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They did a study last year that showed after 3 years of the program at suburban hospitals it did not reduce hospital usage or cost.
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Old 04-29-2019, 12:07 PM
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I would hope there was some provision that non-insured patients could get the same prices.
Heh. When I went to my cardiologist for a one year follow-up after my stent placement I (and the women in the office) was surprised to discover that my insurance co-pay was more than what I would have been charged if I did not have insurance. That sucked, and there was no work-around. Added to that was the fact that, after a one hour wait, the doctor asked me if I'd been experiencing any chest pain and my "No" answer and a quickie auscultation of my chest ended my exam.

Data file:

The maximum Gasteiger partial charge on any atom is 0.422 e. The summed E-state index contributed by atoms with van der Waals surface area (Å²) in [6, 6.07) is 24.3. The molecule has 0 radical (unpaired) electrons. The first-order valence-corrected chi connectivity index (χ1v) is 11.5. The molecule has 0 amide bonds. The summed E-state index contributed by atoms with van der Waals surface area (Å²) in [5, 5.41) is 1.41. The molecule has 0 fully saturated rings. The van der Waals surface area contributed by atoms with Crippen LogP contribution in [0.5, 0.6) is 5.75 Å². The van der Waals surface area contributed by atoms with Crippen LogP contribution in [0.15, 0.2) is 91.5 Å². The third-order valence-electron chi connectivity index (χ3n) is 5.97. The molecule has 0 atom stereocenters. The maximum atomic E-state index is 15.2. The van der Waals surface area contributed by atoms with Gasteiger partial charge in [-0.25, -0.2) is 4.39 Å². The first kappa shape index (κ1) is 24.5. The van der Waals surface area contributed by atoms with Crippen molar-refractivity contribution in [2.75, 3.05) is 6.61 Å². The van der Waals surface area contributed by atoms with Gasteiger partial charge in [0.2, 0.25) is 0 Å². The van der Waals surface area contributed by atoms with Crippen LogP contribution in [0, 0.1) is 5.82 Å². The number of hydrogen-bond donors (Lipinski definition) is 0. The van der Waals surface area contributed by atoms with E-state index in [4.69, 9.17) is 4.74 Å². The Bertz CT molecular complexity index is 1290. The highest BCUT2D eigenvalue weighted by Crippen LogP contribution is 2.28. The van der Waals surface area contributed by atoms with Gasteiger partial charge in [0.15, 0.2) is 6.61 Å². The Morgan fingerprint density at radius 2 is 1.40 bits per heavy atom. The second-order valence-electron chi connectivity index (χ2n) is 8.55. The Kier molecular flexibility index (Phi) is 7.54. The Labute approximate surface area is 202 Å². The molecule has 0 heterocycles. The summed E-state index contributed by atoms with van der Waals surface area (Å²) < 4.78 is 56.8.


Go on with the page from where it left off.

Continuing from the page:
Have not been back.
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Old 04-29-2019, 08:01 PM
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Originally Posted by puddleglum View Post
They did a study last year that showed after 3 years of the program at suburban hospitals it did not reduce hospital usage or cost.
All payer global budget is not all payer rate setting.
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Old 04-30-2019, 02:20 PM
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Originally Posted by UltraVires View Post
As I have said in prior threads, the Medicare rate is akin to the indigent criminal pay rate in most states. Doctors (and in my case lawyers) accept the rate because it helps pay the bills, but if everyone paid that rate, them and we would go out of business because you cannot pay employees at such a reduced rate if it was the sole income.